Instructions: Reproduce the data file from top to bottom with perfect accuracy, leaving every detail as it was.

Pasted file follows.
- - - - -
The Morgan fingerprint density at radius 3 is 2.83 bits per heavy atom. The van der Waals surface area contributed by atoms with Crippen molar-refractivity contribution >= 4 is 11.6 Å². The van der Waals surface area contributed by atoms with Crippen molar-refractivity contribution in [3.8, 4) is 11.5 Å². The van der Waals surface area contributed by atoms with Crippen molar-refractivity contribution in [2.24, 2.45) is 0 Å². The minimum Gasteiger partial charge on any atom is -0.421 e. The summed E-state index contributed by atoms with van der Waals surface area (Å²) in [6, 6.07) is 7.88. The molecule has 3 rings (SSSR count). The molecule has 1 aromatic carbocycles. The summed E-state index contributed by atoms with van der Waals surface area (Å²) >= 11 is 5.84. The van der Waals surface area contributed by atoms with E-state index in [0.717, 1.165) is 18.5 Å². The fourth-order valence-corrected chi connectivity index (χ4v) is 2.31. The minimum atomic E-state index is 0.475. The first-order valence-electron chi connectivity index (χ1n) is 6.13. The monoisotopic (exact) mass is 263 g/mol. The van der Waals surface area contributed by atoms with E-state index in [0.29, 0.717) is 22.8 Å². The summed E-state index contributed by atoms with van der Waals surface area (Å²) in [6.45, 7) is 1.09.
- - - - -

The Morgan fingerprint density at radius 3 is 2.83 bits per heavy atom. The van der Waals surface area contributed by atoms with Crippen molar-refractivity contribution >= 4 is 11.6 Å². The van der Waals surface area contributed by atoms with Crippen molar-refractivity contribution in [3.8, 4) is 11.5 Å². The van der Waals surface area contributed by atoms with Crippen molar-refractivity contribution in [2.24, 2.45) is 0 Å². The minimum Gasteiger partial charge on any atom is -0.421 e. The summed E-state index contributed by atoms with van der Waals surface area (Å²) in [6, 6.07) is 7.88. The molecule has 3 rings (SSSR count). The molecule has 1 aromatic carbocycles. The summed E-state index contributed by atoms with van der Waals surface area (Å²) >= 11 is 5.84. The van der Waals surface area contributed by atoms with E-state index in [0.717, 1.165) is 18.5 Å². The fourth-order valence-corrected chi connectivity index (χ4v) is 2.31. The minimum atomic E-state index is 0.475. The first-order valence-electron chi connectivity index (χ1n) is 6.13. The monoisotopic (exact) mass is 263 g/mol. The van der Waals surface area contributed by atoms with E-state index in [0.29, 0.717) is 22.8 Å². The summed E-state index contributed by atoms with van der Waals surface area (Å²) in [6.45, 7) is 1.09.